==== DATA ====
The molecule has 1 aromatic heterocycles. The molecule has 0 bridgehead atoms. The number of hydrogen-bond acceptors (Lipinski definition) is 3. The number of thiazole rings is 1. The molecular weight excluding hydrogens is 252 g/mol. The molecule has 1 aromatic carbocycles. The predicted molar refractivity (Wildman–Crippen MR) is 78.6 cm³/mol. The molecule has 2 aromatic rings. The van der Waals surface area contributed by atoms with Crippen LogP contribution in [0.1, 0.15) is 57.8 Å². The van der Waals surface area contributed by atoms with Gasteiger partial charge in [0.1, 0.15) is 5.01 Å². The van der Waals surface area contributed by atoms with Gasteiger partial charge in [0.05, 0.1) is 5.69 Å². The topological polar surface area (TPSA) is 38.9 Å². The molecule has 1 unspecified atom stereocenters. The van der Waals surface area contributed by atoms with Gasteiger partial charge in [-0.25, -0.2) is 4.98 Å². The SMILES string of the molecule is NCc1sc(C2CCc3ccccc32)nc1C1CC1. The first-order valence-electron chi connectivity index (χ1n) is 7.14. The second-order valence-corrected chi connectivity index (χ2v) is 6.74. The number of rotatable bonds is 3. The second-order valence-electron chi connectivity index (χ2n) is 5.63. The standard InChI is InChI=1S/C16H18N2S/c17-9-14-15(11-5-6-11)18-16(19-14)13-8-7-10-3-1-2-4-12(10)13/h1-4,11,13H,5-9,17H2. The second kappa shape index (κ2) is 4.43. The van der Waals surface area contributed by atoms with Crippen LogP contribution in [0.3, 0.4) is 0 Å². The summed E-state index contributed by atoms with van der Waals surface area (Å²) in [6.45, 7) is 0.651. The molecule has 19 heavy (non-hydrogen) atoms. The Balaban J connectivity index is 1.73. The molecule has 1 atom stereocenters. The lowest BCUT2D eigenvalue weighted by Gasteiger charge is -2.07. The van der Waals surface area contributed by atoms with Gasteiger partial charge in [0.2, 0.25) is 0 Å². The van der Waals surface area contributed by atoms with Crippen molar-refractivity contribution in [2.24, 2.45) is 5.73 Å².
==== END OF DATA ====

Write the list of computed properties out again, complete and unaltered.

The molecule has 1 aromatic heterocycles. The molecule has 0 bridgehead atoms. The number of hydrogen-bond acceptors (Lipinski definition) is 3. The number of thiazole rings is 1. The molecular weight excluding hydrogens is 252 g/mol. The molecule has 1 aromatic carbocycles. The predicted molar refractivity (Wildman–Crippen MR) is 78.6 cm³/mol. The molecule has 2 aromatic rings. The van der Waals surface area contributed by atoms with Crippen LogP contribution in [0.1, 0.15) is 57.8 Å². The van der Waals surface area contributed by atoms with Gasteiger partial charge in [0.1, 0.15) is 5.01 Å². The van der Waals surface area contributed by atoms with Gasteiger partial charge in [0.05, 0.1) is 5.69 Å². The topological polar surface area (TPSA) is 38.9 Å². The molecule has 1 unspecified atom stereocenters. The van der Waals surface area contributed by atoms with Gasteiger partial charge in [-0.25, -0.2) is 4.98 Å². The SMILES string of the molecule is NCc1sc(C2CCc3ccccc32)nc1C1CC1. The first-order valence-electron chi connectivity index (χ1n) is 7.14. The second-order valence-corrected chi connectivity index (χ2v) is 6.74. The number of rotatable bonds is 3. The second-order valence-electron chi connectivity index (χ2n) is 5.63. The standard InChI is InChI=1S/C16H18N2S/c17-9-14-15(11-5-6-11)18-16(19-14)13-8-7-10-3-1-2-4-12(10)13/h1-4,11,13H,5-9,17H2. The second kappa shape index (κ2) is 4.43. The van der Waals surface area contributed by atoms with Crippen LogP contribution in [0.3, 0.4) is 0 Å². The summed E-state index contributed by atoms with van der Waals surface area (Å²) in [6.45, 7) is 0.651. The molecule has 19 heavy (non-hydrogen) atoms. The Balaban J connectivity index is 1.73. The molecule has 1 atom stereocenters. The lowest BCUT2D eigenvalue weighted by Gasteiger charge is -2.07. The van der Waals surface area contributed by atoms with Gasteiger partial charge in [0.2, 0.25) is 0 Å². The van der Waals surface area contributed by atoms with Crippen molar-refractivity contribution in [2.24, 2.45) is 5.73 Å².